Ground Cover Supplement : GC Supplement - Frost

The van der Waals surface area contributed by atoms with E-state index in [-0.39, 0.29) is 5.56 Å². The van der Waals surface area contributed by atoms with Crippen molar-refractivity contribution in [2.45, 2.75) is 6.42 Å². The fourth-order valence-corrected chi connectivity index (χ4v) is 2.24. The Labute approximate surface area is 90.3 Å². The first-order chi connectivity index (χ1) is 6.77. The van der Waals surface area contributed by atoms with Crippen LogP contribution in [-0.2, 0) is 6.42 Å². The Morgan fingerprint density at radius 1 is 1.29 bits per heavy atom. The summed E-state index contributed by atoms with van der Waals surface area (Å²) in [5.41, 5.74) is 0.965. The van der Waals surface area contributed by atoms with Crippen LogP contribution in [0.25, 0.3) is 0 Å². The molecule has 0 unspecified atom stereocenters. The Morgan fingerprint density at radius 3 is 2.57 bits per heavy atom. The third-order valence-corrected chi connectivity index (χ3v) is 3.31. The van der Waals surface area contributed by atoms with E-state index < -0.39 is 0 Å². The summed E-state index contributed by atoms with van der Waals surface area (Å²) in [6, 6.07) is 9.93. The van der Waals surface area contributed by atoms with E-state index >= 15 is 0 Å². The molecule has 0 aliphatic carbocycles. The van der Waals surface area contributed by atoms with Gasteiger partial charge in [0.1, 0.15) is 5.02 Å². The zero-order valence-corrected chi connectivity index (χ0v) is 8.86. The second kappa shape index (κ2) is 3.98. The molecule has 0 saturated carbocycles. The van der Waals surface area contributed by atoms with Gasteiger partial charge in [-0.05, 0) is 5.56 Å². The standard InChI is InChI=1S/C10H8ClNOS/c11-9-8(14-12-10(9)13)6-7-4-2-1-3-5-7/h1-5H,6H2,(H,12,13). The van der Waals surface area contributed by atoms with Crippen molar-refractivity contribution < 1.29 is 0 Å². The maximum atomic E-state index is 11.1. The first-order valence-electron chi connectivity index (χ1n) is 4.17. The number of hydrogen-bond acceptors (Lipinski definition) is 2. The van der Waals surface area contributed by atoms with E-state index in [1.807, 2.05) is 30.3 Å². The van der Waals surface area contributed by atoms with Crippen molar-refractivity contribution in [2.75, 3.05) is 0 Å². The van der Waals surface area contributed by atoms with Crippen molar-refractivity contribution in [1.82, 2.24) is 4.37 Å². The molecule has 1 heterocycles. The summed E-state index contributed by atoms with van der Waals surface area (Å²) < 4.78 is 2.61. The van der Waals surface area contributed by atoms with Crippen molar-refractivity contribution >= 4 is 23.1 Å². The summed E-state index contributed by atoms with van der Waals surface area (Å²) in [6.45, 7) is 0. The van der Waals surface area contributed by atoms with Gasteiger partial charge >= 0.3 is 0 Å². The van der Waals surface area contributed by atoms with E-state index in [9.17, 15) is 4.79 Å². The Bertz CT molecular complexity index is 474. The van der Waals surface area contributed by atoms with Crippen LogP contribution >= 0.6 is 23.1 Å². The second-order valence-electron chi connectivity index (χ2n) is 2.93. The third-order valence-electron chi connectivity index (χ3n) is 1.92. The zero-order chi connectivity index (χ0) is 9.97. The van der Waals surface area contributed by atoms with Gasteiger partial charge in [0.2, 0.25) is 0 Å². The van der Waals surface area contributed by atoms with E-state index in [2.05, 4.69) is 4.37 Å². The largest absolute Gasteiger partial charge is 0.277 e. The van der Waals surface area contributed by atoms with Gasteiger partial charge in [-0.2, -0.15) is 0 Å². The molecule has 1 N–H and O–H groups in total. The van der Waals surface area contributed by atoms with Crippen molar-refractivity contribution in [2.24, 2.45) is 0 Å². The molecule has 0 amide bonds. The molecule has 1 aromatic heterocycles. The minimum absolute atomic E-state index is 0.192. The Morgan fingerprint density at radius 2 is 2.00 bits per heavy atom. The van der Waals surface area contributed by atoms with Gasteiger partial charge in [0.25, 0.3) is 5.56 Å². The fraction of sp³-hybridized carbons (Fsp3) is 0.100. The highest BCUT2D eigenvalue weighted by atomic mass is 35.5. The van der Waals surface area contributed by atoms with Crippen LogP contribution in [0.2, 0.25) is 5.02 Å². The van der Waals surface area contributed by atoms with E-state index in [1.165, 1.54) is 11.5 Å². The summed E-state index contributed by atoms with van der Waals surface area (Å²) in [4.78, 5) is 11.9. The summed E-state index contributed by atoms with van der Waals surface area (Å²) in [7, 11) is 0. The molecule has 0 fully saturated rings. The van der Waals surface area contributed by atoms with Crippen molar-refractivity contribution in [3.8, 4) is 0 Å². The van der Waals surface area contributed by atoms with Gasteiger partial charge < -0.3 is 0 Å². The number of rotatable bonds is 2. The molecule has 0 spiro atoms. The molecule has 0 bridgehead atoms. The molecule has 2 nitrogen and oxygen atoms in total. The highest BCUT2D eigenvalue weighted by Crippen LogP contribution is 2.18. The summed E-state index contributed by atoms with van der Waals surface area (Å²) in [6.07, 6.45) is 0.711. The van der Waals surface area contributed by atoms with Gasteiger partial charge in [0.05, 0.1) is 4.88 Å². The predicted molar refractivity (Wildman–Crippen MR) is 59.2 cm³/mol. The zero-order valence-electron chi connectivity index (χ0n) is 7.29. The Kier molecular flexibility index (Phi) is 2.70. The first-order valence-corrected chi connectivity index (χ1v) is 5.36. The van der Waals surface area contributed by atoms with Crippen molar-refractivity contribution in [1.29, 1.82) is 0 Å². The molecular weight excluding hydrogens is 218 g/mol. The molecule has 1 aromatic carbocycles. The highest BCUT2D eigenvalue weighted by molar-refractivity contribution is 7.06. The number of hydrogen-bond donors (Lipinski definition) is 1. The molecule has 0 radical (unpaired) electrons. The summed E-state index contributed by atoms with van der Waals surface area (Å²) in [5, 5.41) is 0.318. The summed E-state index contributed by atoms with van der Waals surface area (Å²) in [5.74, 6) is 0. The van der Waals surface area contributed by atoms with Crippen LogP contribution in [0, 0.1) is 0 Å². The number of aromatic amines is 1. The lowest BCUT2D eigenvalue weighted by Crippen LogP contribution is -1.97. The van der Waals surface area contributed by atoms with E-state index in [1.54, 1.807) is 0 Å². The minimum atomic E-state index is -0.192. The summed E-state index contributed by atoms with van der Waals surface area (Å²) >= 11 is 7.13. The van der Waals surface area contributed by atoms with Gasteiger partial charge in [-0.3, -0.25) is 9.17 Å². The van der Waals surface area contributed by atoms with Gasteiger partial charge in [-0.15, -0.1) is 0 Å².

12 Western region Frost management high on western cropping agenda Grain growers in some frost-prone areas of western australia celebrated the 2013 season without a damaging cold snap. But long-term trends indicate frosts are becoming more frequent and growers in the region need to actively manage for potential frosts each season WITH SIX OF the past 10 years delivering frosts significant enough to wipe out a large proportion of Western Australian crops it is no surprise that most growers in the region rank frost management at the top of their research, development and extension wish list. As president of the local Facey Group, Tincurrin, WA, grower Wade Hinkley keeps a close eye on research -- especially frost research. Wade says his ideal frost-prevention toolkit would include a practical strategy to help make 'hay or harvest' decisions for frosted paddocks, rather than relying on visual assessment to gauge if crops are still growing. "We had a really bad frost in September 2012 and lost 50 per cent yield in some paddocks," he says. The extent of the frost justified the family decision to diversify into export hay several years ago as a means of frost- proofing his 4000-hectare mixed enterprise 250 kilometres south-east of Perth. "We baled the worst of the frosted wheat, which tripled our returns compared to the areas we left to harvest." Although hay offers an alternative market and helps drought-proof their livestock the family also relies on a 'prevention' strategy based on variety selection and management. They use the Department of Agriculture and Food, WA, online tool Flower Power calculator to identify varietal seeding dates to target optimal flowering. Grazing is sometimes used to manipulate flowering until after the frost period. Other frost- management strategies include: ¢ thermal imaging, which has identified a 3ºC to 4ºC difference in minimum temperatures between paddocks, guiding where frost- sensitive varieties are planted; ¢ planting frost-prone paddocks last to help avoid the high-risk frost period; ¢ using paddock records to monitor frost history; and ¢ planting according to frost-prone areas, such as concentrating pasture crops and hay varieties on sandy zones and around creeks. PHOTO: EVAN COLLIS Western australian grower Wade Hinkley says his ideal frost-prevention toolkit would include a practical strategy to help make ‘hay or harvest’ decisions for frosted paddocks, rather than relying on visual assessment to gauge if crops are still growing.
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